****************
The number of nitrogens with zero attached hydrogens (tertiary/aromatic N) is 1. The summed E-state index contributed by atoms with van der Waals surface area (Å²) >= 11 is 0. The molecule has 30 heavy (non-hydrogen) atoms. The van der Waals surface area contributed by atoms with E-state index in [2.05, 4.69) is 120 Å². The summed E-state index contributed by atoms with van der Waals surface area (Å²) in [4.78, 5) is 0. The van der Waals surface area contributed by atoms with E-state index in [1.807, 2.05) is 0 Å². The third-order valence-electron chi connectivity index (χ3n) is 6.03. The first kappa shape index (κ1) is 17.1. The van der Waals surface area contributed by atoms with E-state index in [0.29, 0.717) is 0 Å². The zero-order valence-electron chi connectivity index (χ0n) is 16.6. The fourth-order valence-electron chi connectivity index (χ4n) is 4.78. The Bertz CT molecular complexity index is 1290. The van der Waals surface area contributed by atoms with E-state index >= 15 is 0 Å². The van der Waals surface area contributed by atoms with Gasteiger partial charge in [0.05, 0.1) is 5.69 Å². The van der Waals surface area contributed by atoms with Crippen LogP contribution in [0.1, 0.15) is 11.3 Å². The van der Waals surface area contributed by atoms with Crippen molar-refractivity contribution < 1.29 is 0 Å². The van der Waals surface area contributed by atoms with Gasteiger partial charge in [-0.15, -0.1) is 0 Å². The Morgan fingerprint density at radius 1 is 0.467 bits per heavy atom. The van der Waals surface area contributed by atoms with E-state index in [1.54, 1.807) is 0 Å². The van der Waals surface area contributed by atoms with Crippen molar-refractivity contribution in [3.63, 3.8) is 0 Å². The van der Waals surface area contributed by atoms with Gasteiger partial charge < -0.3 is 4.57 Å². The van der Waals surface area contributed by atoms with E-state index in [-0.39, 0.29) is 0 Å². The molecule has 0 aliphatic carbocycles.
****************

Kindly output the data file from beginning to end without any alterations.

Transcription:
The number of nitrogens with zero attached hydrogens (tertiary/aromatic N) is 1. The summed E-state index contributed by atoms with van der Waals surface area (Å²) >= 11 is 0. The molecule has 30 heavy (non-hydrogen) atoms. The van der Waals surface area contributed by atoms with E-state index in [2.05, 4.69) is 120 Å². The summed E-state index contributed by atoms with van der Waals surface area (Å²) in [4.78, 5) is 0. The van der Waals surface area contributed by atoms with E-state index in [1.807, 2.05) is 0 Å². The third-order valence-electron chi connectivity index (χ3n) is 6.03. The first kappa shape index (κ1) is 17.1. The van der Waals surface area contributed by atoms with E-state index in [0.29, 0.717) is 0 Å². The zero-order valence-electron chi connectivity index (χ0n) is 16.6. The fourth-order valence-electron chi connectivity index (χ4n) is 4.78. The Bertz CT molecular complexity index is 1290. The van der Waals surface area contributed by atoms with E-state index >= 15 is 0 Å². The van der Waals surface area contributed by atoms with Gasteiger partial charge in [0.05, 0.1) is 5.69 Å². The van der Waals surface area contributed by atoms with Crippen LogP contribution in [0.1, 0.15) is 11.3 Å². The van der Waals surface area contributed by atoms with Crippen molar-refractivity contribution < 1.29 is 0 Å². The van der Waals surface area contributed by atoms with Gasteiger partial charge in [-0.15, -0.1) is 0 Å². The Morgan fingerprint density at radius 1 is 0.467 bits per heavy atom. The van der Waals surface area contributed by atoms with E-state index in [1.54, 1.807) is 0 Å². The van der Waals surface area contributed by atoms with Crippen molar-refractivity contribution in [3.63, 3.8) is 0 Å². The van der Waals surface area contributed by atoms with Gasteiger partial charge < -0.3 is 4.57 Å². The van der Waals surface area contributed by atoms with E-state index in [-0.39, 0.29) is 0 Å². The molecule has 0 aliphatic carbocycles.